What senior management ought to be doing is sitting down with the CIO to consider possible scenarios and consider the economics of acting versus waiting, Saccocia suggests. Rather than putting off investing, she says, "If there were ever an inkling of doing a commission project, now is the time to raise it." In fact, given the current climate, CIOs who foresaw the value of such projects in the past can now argue more forceably for undertaking them. They can argue that "We've already started down this path; here's another reason to continue," according to Saccocia. "The important thing is they must not shy away from making these enterprise initiatives."
Those who balk at investing in technology now will still have to come up with some kind of solution, Saccocia insists. "Even if it's a three-ring binder, insurance companies need clear and consistent documentation of selling agreements and commissions by amount, product and product line in a central repository."
UICI ($1.8 billion in annual operating revenue) applies the concept of a central repository in its approach to all enterprise compliance concerns. The North Richland Hills, Texas-based carrier has also adopted a proactive technological approach to compliance, according to Brett Curran, chief compliance officer. "In the past, each of our 11 business units handled compliance, based on their lines of products and the corresponding regulations that applied to those," he says. "Taking a piecemeal approach [to compliance] just doesn't work anymore."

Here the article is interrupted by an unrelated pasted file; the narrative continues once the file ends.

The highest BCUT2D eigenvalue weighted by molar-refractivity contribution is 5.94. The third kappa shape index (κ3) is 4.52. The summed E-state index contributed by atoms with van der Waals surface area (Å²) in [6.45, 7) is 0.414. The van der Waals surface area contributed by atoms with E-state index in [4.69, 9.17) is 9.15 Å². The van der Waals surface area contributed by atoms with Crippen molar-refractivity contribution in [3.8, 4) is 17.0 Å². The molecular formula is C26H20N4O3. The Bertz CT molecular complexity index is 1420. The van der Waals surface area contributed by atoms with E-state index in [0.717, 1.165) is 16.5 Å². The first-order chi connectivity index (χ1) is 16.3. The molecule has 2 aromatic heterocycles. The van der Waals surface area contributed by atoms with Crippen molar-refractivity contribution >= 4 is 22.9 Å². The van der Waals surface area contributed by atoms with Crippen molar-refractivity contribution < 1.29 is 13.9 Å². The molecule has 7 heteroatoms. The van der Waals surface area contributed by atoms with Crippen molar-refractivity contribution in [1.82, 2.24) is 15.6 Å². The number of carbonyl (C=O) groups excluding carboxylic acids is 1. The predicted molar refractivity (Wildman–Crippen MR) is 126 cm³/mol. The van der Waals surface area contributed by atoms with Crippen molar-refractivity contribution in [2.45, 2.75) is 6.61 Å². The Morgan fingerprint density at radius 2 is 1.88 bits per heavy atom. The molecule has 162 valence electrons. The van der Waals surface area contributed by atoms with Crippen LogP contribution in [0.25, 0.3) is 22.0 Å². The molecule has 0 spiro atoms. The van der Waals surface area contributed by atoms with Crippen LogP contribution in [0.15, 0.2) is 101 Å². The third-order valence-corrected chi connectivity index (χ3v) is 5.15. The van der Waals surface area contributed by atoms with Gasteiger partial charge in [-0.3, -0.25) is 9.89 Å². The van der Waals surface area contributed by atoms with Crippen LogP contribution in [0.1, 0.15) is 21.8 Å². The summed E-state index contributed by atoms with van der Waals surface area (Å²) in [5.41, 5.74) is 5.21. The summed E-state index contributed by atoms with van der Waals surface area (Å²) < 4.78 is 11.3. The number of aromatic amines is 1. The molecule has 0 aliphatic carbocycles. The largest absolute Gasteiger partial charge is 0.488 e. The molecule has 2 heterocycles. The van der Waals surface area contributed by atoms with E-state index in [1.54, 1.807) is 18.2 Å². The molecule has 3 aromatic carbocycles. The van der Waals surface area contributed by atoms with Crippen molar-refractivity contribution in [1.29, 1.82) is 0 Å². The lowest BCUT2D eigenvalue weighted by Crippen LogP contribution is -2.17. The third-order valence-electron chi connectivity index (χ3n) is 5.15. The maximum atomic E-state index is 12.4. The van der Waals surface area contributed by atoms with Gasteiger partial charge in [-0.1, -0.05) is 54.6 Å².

In response to the demands of HIPAA, UICI took what Curran calls a "portfolio," or enterprise, approach, which was designed to anticipate future demands. The idea was to put in processes and organizations through which the company could address HIPAA, while recognizing that the regulation was the first of many.
"We looked at it as an opportunity for building a compliance receptacle, if you will, with which we could take other rules and regulations and operating practices, plug them in and have it just become the way you work," Curran recounts.
Curran was a 13-year veteran of UICI who had gone on to other ventures when he was called back to create an enterprise compliance program at the carrier in 2000. "One of my foundational principles was that any tools we would use in the course of implementing that program would be selected unanimously for use throughout the company," he relates.